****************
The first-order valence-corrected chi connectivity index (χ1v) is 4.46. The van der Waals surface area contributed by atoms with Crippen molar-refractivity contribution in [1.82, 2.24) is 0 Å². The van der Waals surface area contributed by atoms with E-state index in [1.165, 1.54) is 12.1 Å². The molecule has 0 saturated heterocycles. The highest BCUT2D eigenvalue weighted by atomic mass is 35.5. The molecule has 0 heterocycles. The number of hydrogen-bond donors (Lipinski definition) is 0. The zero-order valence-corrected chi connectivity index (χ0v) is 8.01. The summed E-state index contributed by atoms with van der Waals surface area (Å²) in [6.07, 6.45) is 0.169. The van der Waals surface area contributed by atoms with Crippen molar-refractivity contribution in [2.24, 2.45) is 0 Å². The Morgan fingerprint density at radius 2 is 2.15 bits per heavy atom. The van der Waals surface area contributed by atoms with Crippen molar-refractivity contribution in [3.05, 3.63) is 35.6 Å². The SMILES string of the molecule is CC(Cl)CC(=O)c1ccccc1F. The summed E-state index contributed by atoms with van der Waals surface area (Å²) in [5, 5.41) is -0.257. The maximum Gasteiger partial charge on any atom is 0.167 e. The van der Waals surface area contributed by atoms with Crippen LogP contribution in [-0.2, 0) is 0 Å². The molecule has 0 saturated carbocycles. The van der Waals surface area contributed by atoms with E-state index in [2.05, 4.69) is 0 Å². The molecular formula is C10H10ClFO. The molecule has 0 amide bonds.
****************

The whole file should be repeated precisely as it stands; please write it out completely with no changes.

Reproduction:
The first-order valence-corrected chi connectivity index (χ1v) is 4.46. The van der Waals surface area contributed by atoms with Crippen molar-refractivity contribution in [1.82, 2.24) is 0 Å². The van der Waals surface area contributed by atoms with E-state index in [1.165, 1.54) is 12.1 Å². The molecule has 0 saturated heterocycles. The highest BCUT2D eigenvalue weighted by atomic mass is 35.5. The molecule has 0 heterocycles. The number of hydrogen-bond donors (Lipinski definition) is 0. The zero-order valence-corrected chi connectivity index (χ0v) is 8.01. The summed E-state index contributed by atoms with van der Waals surface area (Å²) in [6.07, 6.45) is 0.169. The van der Waals surface area contributed by atoms with Crippen molar-refractivity contribution in [2.24, 2.45) is 0 Å². The Morgan fingerprint density at radius 2 is 2.15 bits per heavy atom. The van der Waals surface area contributed by atoms with Crippen molar-refractivity contribution in [3.05, 3.63) is 35.6 Å². The SMILES string of the molecule is CC(Cl)CC(=O)c1ccccc1F. The summed E-state index contributed by atoms with van der Waals surface area (Å²) in [5, 5.41) is -0.257. The maximum Gasteiger partial charge on any atom is 0.167 e. The van der Waals surface area contributed by atoms with Crippen LogP contribution in [-0.2, 0) is 0 Å². The molecule has 0 saturated carbocycles. The van der Waals surface area contributed by atoms with E-state index in [2.05, 4.69) is 0 Å². The molecular formula is C10H10ClFO. The molecule has 0 amide bonds.